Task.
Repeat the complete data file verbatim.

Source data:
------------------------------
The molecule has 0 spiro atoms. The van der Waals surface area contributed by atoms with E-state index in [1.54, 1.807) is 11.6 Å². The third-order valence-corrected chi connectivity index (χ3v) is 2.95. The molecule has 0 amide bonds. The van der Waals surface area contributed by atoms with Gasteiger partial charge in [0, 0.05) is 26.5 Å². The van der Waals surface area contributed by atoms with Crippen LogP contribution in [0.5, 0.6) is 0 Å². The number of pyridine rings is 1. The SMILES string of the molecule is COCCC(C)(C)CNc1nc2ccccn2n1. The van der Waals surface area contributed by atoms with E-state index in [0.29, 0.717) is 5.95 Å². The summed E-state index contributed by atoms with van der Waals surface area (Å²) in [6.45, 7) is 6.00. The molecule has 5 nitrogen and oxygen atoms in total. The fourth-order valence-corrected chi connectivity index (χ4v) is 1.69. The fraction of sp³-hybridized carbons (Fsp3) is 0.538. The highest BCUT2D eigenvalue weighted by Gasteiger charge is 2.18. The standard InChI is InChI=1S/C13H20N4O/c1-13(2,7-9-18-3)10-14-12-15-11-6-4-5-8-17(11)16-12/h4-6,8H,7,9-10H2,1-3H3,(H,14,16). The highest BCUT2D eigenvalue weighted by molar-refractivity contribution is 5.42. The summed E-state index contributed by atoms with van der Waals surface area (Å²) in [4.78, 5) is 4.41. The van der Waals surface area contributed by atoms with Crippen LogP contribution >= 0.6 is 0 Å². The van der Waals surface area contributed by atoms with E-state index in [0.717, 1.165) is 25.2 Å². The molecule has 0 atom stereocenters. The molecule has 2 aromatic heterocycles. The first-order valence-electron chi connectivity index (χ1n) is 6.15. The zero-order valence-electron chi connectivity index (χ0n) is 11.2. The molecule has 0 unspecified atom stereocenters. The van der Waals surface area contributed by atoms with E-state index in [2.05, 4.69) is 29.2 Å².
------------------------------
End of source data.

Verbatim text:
The molecule has 0 spiro atoms. The van der Waals surface area contributed by atoms with E-state index in [1.54, 1.807) is 11.6 Å². The third-order valence-corrected chi connectivity index (χ3v) is 2.95. The molecule has 0 amide bonds. The van der Waals surface area contributed by atoms with Gasteiger partial charge in [0, 0.05) is 26.5 Å². The van der Waals surface area contributed by atoms with Crippen LogP contribution in [0.5, 0.6) is 0 Å². The number of pyridine rings is 1. The SMILES string of the molecule is COCCC(C)(C)CNc1nc2ccccn2n1. The van der Waals surface area contributed by atoms with E-state index in [0.29, 0.717) is 5.95 Å². The summed E-state index contributed by atoms with van der Waals surface area (Å²) in [6.45, 7) is 6.00. The molecule has 5 nitrogen and oxygen atoms in total. The fourth-order valence-corrected chi connectivity index (χ4v) is 1.69. The fraction of sp³-hybridized carbons (Fsp3) is 0.538. The highest BCUT2D eigenvalue weighted by Gasteiger charge is 2.18. The standard InChI is InChI=1S/C13H20N4O/c1-13(2,7-9-18-3)10-14-12-15-11-6-4-5-8-17(11)16-12/h4-6,8H,7,9-10H2,1-3H3,(H,14,16). The highest BCUT2D eigenvalue weighted by molar-refractivity contribution is 5.42. The summed E-state index contributed by atoms with van der Waals surface area (Å²) in [4.78, 5) is 4.41. The van der Waals surface area contributed by atoms with Crippen LogP contribution >= 0.6 is 0 Å². The van der Waals surface area contributed by atoms with E-state index in [0.717, 1.165) is 25.2 Å². The molecule has 0 atom stereocenters. The molecule has 2 aromatic heterocycles. The first-order valence-electron chi connectivity index (χ1n) is 6.15. The zero-order valence-electron chi connectivity index (χ0n) is 11.2. The molecule has 0 unspecified atom stereocenters. The van der Waals surface area contributed by atoms with E-state index in [2.05, 4.69) is 29.2 Å².